Security and anonymity…Afridi reminded himself. Indeed, for all its glorious years on the seas off the Pakistani and Indian coasts, this ship and its crew were well known to all authorities. Both in India as well as in Pakistan. And that was important. The last thing he needed now was to be caught off the coast, away from his objective, by Indian Naval and Coastal security forces.
Which is where the weather came in…Afridi reminded himself as he put his hand out of the windows to feel the drizzling rain.

This kind of bad weather made his job easier and the job of his enemies harder. There would be little chance of detection from low flying patrol aircraft with these clouds and rolling waves. There would be no moonlight to assist in visual acquisition and the undulating surface of the water coupled with the extremely small thermal signature of this low-tech vessel would ensure that sensory detection threat was low.

At least that’s what they told us…Afridi thought as he shrugged off the rain water and again shouldered his rifle behind his back. The eyes of the two crewmen didn’t leave his actions. “Look at the sea where we are going!” he shouted with a rash wave of his arm. “If we get lost out here, I will personally slit your throats and throw your heads off this boat for the sharks to feast on! I want to be at our objective within the next two hours before this storm dies away! Understand?!”

The two men nodded in quick successions but said nothing. Afridi moved to the captain and grabbed him by the throat, choking him.
“You have been very quiet ever since I came up here. You are not having second thoughts about the task god has given you, do you?” He pressed his fingers tighter around the old man’s neck, causing him to gasp for breath. “Speak up, you old ba$tard!”

A few seconds later Afridi relaxed his grip around the man’s throat. The captain instantly fell on his knees gasping for air.
“Bah. You miserable villagers are not worthy to be leading this task!” Afridi turned to a hatch nearby that led into the belly of the ship. That was where the rest of his men were. There was a small orange-yellow glow of light coming from down there. Afridi bent over the hatch and was met down the ladder by one of his men, sitting with his rifle next to the base of the ladder.
“Rashid!” Afridi shouted. Rashid looked up and smiled.

“Wake everybody up. We are getting close to the destination. I want the cargo checked and primed. Understand?” Rashid nodded and threw his cigarette away, getting up with the help of the ladder. Afridi looked back at the bridge once Rashid was on his way. He could hear the voices of other men down the hatch now. The captain’s assistant had helped the captain get up and take a seat near the steering column. The latter’s face was red and he was still struggling for breath.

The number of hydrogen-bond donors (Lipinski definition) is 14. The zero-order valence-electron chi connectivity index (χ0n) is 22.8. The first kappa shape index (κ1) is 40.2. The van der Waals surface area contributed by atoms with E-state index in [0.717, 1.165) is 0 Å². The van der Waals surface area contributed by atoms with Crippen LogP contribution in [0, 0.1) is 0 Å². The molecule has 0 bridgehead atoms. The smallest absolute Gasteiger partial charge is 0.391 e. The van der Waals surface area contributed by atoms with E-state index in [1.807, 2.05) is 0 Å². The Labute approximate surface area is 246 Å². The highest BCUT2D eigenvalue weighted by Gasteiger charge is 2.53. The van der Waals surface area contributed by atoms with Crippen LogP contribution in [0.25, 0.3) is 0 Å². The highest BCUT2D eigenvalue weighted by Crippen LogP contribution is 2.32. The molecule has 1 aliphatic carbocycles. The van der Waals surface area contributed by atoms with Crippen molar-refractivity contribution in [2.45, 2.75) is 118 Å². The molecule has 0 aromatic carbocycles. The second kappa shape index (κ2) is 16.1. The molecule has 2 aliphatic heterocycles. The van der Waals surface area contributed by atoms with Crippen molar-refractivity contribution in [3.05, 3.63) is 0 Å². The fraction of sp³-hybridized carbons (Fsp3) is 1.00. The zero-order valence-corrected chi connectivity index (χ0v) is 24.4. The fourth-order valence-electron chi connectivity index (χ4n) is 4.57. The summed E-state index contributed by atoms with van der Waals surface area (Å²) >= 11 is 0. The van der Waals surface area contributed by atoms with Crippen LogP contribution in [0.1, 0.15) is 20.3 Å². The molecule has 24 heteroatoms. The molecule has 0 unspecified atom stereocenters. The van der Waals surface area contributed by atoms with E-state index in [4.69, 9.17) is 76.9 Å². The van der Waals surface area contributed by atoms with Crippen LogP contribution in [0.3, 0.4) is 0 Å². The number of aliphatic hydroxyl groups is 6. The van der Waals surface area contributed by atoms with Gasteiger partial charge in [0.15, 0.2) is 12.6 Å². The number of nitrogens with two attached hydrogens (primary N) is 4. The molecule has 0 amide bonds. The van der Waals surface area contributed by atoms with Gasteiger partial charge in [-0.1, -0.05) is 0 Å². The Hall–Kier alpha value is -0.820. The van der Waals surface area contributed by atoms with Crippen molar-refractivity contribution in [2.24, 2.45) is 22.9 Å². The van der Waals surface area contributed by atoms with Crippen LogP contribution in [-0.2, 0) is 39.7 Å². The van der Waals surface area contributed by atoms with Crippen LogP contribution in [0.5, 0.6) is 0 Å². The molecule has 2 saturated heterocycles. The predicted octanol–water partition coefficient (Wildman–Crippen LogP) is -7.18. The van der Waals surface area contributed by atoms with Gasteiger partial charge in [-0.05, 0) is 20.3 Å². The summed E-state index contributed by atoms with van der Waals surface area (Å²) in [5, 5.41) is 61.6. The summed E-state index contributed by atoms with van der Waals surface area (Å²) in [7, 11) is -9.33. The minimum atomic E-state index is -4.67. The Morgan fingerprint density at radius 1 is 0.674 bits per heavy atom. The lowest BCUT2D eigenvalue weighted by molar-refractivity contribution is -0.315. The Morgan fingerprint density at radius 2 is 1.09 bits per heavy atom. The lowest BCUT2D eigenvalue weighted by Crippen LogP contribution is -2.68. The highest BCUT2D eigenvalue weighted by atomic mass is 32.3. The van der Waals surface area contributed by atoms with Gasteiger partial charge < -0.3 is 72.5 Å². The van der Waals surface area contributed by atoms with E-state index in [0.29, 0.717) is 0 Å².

“You!” Afridi pointed at the assistant. “Get back to the control! Leave him or I will shoot you right here and now!”
As the petrified man promptly got up to get to the controls, Afridi looked out the glass and saw the drizzle dying down. He could even see some break in the cloud cover…
“How far away from the coast are we?” He asked the assistant.
“Probably two dozen kilometers.”
Not a good time to lose weather cover…Afridi thought. They were entering one of the busiest commercial shipping areas. He could even make out the lights of at least half a dozen large container ships on the horizon.

Afridi turned as he heard noise behind him and saw Rashid climbing up the stairs to the bridge, his rifle slinging over his shoulders. He kicked the captain blocking his way on the floor and walked past the writhing man to come up next to his team-leader. By this time, Afridi had taken the binoculars from the bridge and was actively scanning the horizon.
“Problems?” Rashid asked.
“Not yet,” Afridi replied without taking his eyes off the optics. “But the weather is starting to clear and we still have some distance to go before we are in range of the dinghies.”
“Inshallah, we will deliver as promised!” Rashid proclaimed confidently. Afridi grunted and smiled.

“Indeed, my friend! I…” Afridi’s voice died off as both men overheard the droning noise of aircraft engines. A warning from the assistant made them look just as an Indian Dorner-228 aircraft broke cloud cover about a kilometer away from their location. The aircraft was on a path away from the boat and was moving away…
“Maybe they didn’t see us!” Rashid offered. Afridi continued to watch the departing aircraft through his binoculars as it drifted in and out of the low hanging clouds and early morning mist. The aircraft noise was dying down now and Afridi was almost agreed with Rashid when the Dornier aircraft banked to port and began to turn, several kilometers away…
“The ba$tards have spotted us!” Afridi said as he lowered his binoculars and let out some choice, heart-felt expletives. He then turned to Rashid as the aircraft noise started to increase again: “Get everybody up now! Tell Ahmed to open up the containers we have for just this kind of emergency! Go!”